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Georgia judge eases ballot access for third-party candidates

Monday was the first day for advance voting in Georgia and people showed up by the hundreds to...
Monday was the first day for advance voting in Georgia and people showed up by the hundreds to cast their ballot early at the Bell Auditorium in Augusta, Ga., Monday, Oct. 12, 2020(Michael Holahan/The Augusta Chronicle via AP)
Published: Sep. 7, 2021 at 1:25 PM EDT
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ATLANTA (AP) - Third-party candidates will now need to collect fewer signatures to run for congressional seats and other elective offices in Georgia.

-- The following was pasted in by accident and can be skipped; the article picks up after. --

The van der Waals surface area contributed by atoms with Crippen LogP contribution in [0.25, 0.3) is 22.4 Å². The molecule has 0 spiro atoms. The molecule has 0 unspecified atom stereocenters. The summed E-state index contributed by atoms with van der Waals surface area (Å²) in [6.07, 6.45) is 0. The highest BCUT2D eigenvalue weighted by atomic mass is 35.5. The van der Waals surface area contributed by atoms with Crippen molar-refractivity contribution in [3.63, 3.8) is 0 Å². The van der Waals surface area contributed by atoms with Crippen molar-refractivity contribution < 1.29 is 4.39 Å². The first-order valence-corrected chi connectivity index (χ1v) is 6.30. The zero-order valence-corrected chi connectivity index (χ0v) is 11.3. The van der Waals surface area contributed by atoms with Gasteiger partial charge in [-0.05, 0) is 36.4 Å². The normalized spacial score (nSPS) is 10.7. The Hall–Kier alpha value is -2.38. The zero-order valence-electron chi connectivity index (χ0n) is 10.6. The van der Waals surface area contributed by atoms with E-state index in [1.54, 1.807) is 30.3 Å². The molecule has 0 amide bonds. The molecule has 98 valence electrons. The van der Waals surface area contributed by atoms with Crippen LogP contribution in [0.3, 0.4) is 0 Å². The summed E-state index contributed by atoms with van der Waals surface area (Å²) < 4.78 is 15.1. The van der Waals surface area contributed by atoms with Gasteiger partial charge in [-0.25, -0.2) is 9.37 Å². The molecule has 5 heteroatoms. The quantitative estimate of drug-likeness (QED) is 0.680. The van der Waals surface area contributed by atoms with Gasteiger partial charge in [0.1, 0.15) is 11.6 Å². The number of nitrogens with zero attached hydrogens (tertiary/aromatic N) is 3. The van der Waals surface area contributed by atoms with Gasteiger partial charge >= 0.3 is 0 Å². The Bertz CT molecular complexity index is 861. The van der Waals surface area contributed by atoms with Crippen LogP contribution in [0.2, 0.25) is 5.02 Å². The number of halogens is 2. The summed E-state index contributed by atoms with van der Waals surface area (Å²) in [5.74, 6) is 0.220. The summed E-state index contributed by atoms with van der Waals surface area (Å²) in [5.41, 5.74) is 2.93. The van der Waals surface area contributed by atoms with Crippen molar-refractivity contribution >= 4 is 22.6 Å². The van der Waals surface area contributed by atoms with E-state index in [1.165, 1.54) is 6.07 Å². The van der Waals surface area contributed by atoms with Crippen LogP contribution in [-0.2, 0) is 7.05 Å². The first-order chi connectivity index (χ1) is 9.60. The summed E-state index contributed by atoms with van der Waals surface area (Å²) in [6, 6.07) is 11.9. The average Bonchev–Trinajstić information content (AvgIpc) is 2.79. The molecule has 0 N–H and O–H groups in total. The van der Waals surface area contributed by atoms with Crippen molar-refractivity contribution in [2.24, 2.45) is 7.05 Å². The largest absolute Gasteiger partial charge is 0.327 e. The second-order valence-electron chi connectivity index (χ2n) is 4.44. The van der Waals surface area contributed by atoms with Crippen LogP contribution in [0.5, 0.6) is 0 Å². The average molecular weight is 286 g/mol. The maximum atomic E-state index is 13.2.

The Atlanta Journal-Constitution reported that a federal judge ruled Friday that the state must allow third-party candidates for non-statewide offices to appear on the ballot if they collect the signatures of 1% of registered voters.

That’s the same threshold required to run for statewide office.

The ruling came in a lawsuit challenging a 1943 state law that required third-party candidates for non-statewide positions to submit a petition signed by at least 5% of registered voters.

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